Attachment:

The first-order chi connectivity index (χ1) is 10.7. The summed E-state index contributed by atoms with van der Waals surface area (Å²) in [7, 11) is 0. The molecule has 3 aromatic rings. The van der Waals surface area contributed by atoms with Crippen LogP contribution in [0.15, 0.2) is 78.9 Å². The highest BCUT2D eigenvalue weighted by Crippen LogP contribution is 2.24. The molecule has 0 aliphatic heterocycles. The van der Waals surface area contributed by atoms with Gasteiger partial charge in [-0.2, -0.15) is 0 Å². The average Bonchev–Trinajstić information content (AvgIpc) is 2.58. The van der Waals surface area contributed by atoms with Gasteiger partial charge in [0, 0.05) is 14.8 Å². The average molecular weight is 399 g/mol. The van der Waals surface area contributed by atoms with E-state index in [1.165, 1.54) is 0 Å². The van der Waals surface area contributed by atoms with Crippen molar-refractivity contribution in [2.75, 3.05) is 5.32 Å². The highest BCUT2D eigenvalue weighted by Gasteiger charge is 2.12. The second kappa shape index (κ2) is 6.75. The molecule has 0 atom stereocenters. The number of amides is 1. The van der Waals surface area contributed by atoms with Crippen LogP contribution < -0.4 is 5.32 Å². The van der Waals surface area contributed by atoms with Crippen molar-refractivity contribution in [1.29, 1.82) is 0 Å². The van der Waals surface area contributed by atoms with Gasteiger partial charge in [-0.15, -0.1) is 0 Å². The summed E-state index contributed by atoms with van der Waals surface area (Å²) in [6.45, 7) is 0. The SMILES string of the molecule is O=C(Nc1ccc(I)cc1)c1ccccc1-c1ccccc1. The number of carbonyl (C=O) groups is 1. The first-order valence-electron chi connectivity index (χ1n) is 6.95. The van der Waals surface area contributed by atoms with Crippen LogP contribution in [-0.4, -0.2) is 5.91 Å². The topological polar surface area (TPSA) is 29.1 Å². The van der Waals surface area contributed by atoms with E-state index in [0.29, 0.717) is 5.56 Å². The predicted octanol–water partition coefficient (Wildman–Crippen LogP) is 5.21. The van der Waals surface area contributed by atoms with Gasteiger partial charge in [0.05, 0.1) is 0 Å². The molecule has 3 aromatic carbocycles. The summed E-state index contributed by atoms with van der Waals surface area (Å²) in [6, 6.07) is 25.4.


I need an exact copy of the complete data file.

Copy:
The first-order chi connectivity index (χ1) is 10.7. The summed E-state index contributed by atoms with van der Waals surface area (Å²) in [7, 11) is 0. The molecule has 3 aromatic rings. The van der Waals surface area contributed by atoms with Crippen LogP contribution in [0.15, 0.2) is 78.9 Å². The highest BCUT2D eigenvalue weighted by Crippen LogP contribution is 2.24. The molecule has 0 aliphatic heterocycles. The van der Waals surface area contributed by atoms with Gasteiger partial charge in [-0.2, -0.15) is 0 Å². The average Bonchev–Trinajstić information content (AvgIpc) is 2.58. The van der Waals surface area contributed by atoms with Gasteiger partial charge in [0, 0.05) is 14.8 Å². The average molecular weight is 399 g/mol. The van der Waals surface area contributed by atoms with E-state index in [1.165, 1.54) is 0 Å². The van der Waals surface area contributed by atoms with Crippen molar-refractivity contribution in [2.75, 3.05) is 5.32 Å². The highest BCUT2D eigenvalue weighted by Gasteiger charge is 2.12. The second kappa shape index (κ2) is 6.75. The molecule has 0 atom stereocenters. The number of amides is 1. The van der Waals surface area contributed by atoms with Crippen LogP contribution < -0.4 is 5.32 Å². The van der Waals surface area contributed by atoms with Crippen molar-refractivity contribution in [1.29, 1.82) is 0 Å². The van der Waals surface area contributed by atoms with Gasteiger partial charge in [-0.15, -0.1) is 0 Å². The summed E-state index contributed by atoms with van der Waals surface area (Å²) in [6.45, 7) is 0. The SMILES string of the molecule is O=C(Nc1ccc(I)cc1)c1ccccc1-c1ccccc1. The number of carbonyl (C=O) groups is 1. The first-order valence-electron chi connectivity index (χ1n) is 6.95. The van der Waals surface area contributed by atoms with Crippen LogP contribution in [-0.4, -0.2) is 5.91 Å². The topological polar surface area (TPSA) is 29.1 Å². The van der Waals surface area contributed by atoms with E-state index in [0.29, 0.717) is 5.56 Å². The predicted octanol–water partition coefficient (Wildman–Crippen LogP) is 5.21. The van der Waals surface area contributed by atoms with Gasteiger partial charge in [0.05, 0.1) is 0 Å². The molecule has 3 aromatic carbocycles. The summed E-state index contributed by atoms with van der Waals surface area (Å²) in [6, 6.07) is 25.4.